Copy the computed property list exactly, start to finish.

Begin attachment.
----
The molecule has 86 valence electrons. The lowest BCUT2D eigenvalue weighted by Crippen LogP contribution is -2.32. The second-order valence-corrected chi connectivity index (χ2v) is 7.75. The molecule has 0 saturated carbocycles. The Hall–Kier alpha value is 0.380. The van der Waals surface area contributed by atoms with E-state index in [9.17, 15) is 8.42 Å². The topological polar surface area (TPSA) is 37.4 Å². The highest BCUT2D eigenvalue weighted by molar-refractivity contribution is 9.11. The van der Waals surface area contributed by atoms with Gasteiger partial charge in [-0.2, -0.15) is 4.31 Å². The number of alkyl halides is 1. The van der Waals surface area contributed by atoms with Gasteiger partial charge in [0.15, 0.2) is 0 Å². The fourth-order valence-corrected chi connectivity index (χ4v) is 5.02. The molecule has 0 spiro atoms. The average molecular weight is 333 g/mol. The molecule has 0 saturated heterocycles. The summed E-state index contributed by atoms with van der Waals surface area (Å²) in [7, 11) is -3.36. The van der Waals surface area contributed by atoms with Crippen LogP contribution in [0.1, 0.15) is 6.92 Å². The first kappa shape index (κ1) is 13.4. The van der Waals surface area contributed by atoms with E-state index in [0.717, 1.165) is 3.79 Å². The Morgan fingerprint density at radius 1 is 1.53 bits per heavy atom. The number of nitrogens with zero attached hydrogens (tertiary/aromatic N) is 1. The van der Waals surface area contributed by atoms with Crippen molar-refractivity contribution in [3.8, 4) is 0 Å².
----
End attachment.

The molecule has 86 valence electrons. The lowest BCUT2D eigenvalue weighted by Crippen LogP contribution is -2.32. The second-order valence-corrected chi connectivity index (χ2v) is 7.75. The molecule has 0 saturated carbocycles. The Hall–Kier alpha value is 0.380. The van der Waals surface area contributed by atoms with E-state index in [9.17, 15) is 8.42 Å². The topological polar surface area (TPSA) is 37.4 Å². The highest BCUT2D eigenvalue weighted by molar-refractivity contribution is 9.11. The van der Waals surface area contributed by atoms with Gasteiger partial charge in [-0.2, -0.15) is 4.31 Å². The number of alkyl halides is 1. The van der Waals surface area contributed by atoms with Gasteiger partial charge in [0.15, 0.2) is 0 Å². The fourth-order valence-corrected chi connectivity index (χ4v) is 5.02. The molecule has 0 spiro atoms. The average molecular weight is 333 g/mol. The molecule has 0 saturated heterocycles. The summed E-state index contributed by atoms with van der Waals surface area (Å²) in [7, 11) is -3.36. The van der Waals surface area contributed by atoms with Crippen LogP contribution in [0.1, 0.15) is 6.92 Å². The first kappa shape index (κ1) is 13.4. The van der Waals surface area contributed by atoms with E-state index in [0.717, 1.165) is 3.79 Å². The Morgan fingerprint density at radius 1 is 1.53 bits per heavy atom. The number of nitrogens with zero attached hydrogens (tertiary/aromatic N) is 1. The van der Waals surface area contributed by atoms with Crippen molar-refractivity contribution in [3.8, 4) is 0 Å².